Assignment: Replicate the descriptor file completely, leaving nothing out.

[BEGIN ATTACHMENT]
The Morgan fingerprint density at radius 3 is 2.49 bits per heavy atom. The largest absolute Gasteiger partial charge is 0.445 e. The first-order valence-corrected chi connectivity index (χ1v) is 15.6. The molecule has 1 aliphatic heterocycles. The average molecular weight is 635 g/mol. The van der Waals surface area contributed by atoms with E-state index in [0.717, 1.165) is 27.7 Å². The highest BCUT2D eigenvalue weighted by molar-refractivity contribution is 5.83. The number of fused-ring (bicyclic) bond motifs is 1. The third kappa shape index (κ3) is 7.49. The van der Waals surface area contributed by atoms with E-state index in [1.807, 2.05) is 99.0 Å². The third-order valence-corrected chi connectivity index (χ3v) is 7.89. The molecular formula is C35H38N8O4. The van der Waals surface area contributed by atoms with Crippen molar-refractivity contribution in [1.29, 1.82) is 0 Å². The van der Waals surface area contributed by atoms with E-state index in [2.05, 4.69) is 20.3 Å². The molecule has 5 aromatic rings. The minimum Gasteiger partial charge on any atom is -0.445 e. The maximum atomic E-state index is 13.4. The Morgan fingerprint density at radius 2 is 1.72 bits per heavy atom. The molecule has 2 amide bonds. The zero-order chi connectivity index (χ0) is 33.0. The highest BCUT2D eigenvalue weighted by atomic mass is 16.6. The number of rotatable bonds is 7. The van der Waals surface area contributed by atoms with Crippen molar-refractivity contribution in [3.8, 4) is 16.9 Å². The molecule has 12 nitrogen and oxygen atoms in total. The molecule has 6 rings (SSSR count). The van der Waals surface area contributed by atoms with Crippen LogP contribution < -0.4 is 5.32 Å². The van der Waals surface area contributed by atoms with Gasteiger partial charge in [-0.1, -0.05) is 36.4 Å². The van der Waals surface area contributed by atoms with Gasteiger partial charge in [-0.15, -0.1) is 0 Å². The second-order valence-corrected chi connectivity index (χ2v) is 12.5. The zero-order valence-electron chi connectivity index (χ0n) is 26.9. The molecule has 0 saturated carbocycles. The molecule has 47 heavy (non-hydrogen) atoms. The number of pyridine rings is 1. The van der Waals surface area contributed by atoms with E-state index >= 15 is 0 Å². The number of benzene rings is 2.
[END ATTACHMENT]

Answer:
The Morgan fingerprint density at radius 3 is 2.49 bits per heavy atom. The largest absolute Gasteiger partial charge is 0.445 e. The first-order valence-corrected chi connectivity index (χ1v) is 15.6. The molecule has 1 aliphatic heterocycles. The average molecular weight is 635 g/mol. The van der Waals surface area contributed by atoms with E-state index in [0.717, 1.165) is 27.7 Å². The highest BCUT2D eigenvalue weighted by molar-refractivity contribution is 5.83. The number of fused-ring (bicyclic) bond motifs is 1. The third kappa shape index (κ3) is 7.49. The van der Waals surface area contributed by atoms with E-state index in [1.807, 2.05) is 99.0 Å². The third-order valence-corrected chi connectivity index (χ3v) is 7.89. The molecular formula is C35H38N8O4. The van der Waals surface area contributed by atoms with Crippen molar-refractivity contribution in [1.29, 1.82) is 0 Å². The van der Waals surface area contributed by atoms with E-state index in [2.05, 4.69) is 20.3 Å². The molecule has 5 aromatic rings. The minimum Gasteiger partial charge on any atom is -0.445 e. The maximum atomic E-state index is 13.4. The Morgan fingerprint density at radius 2 is 1.72 bits per heavy atom. The molecule has 2 amide bonds. The zero-order chi connectivity index (χ0) is 33.0. The highest BCUT2D eigenvalue weighted by atomic mass is 16.6. The number of rotatable bonds is 7. The van der Waals surface area contributed by atoms with Crippen molar-refractivity contribution in [3.8, 4) is 16.9 Å². The molecule has 12 nitrogen and oxygen atoms in total. The molecule has 6 rings (SSSR count). The van der Waals surface area contributed by atoms with Crippen LogP contribution < -0.4 is 5.32 Å². The van der Waals surface area contributed by atoms with Gasteiger partial charge in [-0.1, -0.05) is 36.4 Å². The van der Waals surface area contributed by atoms with Gasteiger partial charge in [-0.15, -0.1) is 0 Å². The second-order valence-corrected chi connectivity index (χ2v) is 12.5. The zero-order valence-electron chi connectivity index (χ0n) is 26.9. The molecule has 0 saturated carbocycles. The molecule has 47 heavy (non-hydrogen) atoms. The number of pyridine rings is 1. The van der Waals surface area contributed by atoms with E-state index >= 15 is 0 Å². The number of benzene rings is 2.